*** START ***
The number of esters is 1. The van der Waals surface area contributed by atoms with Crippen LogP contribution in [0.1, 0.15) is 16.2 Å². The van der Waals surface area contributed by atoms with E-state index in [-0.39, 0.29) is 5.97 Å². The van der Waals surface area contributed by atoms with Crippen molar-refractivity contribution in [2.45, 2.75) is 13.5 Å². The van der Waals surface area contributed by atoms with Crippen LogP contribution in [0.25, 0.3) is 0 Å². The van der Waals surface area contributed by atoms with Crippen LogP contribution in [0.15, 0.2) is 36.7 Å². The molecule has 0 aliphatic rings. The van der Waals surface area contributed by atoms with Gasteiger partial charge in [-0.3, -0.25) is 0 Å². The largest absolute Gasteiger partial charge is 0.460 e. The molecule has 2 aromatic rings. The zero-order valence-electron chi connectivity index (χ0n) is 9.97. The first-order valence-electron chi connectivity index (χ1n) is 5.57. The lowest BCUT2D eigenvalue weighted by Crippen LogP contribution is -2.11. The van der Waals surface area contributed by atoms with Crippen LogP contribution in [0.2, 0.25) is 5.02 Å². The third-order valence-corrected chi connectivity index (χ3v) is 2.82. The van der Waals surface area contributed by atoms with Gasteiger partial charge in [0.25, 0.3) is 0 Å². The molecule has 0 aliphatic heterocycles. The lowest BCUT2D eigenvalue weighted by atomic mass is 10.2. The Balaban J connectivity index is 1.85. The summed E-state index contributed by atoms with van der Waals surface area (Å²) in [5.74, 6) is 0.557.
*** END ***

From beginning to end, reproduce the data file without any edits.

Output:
The number of esters is 1. The van der Waals surface area contributed by atoms with Crippen LogP contribution in [0.1, 0.15) is 16.2 Å². The van der Waals surface area contributed by atoms with E-state index in [-0.39, 0.29) is 5.97 Å². The van der Waals surface area contributed by atoms with Crippen molar-refractivity contribution in [2.45, 2.75) is 13.5 Å². The van der Waals surface area contributed by atoms with Crippen LogP contribution in [0.25, 0.3) is 0 Å². The van der Waals surface area contributed by atoms with Crippen LogP contribution in [0.15, 0.2) is 36.7 Å². The molecule has 0 aliphatic rings. The van der Waals surface area contributed by atoms with Gasteiger partial charge in [-0.3, -0.25) is 0 Å². The largest absolute Gasteiger partial charge is 0.460 e. The molecule has 2 aromatic rings. The zero-order valence-electron chi connectivity index (χ0n) is 9.97. The first-order valence-electron chi connectivity index (χ1n) is 5.57. The lowest BCUT2D eigenvalue weighted by Crippen LogP contribution is -2.11. The van der Waals surface area contributed by atoms with Crippen LogP contribution in [0.2, 0.25) is 5.02 Å². The third-order valence-corrected chi connectivity index (χ3v) is 2.82. The van der Waals surface area contributed by atoms with Gasteiger partial charge in [0.25, 0.3) is 0 Å². The molecule has 0 aliphatic heterocycles. The lowest BCUT2D eigenvalue weighted by atomic mass is 10.2. The Balaban J connectivity index is 1.85. The summed E-state index contributed by atoms with van der Waals surface area (Å²) in [5.74, 6) is 0.557.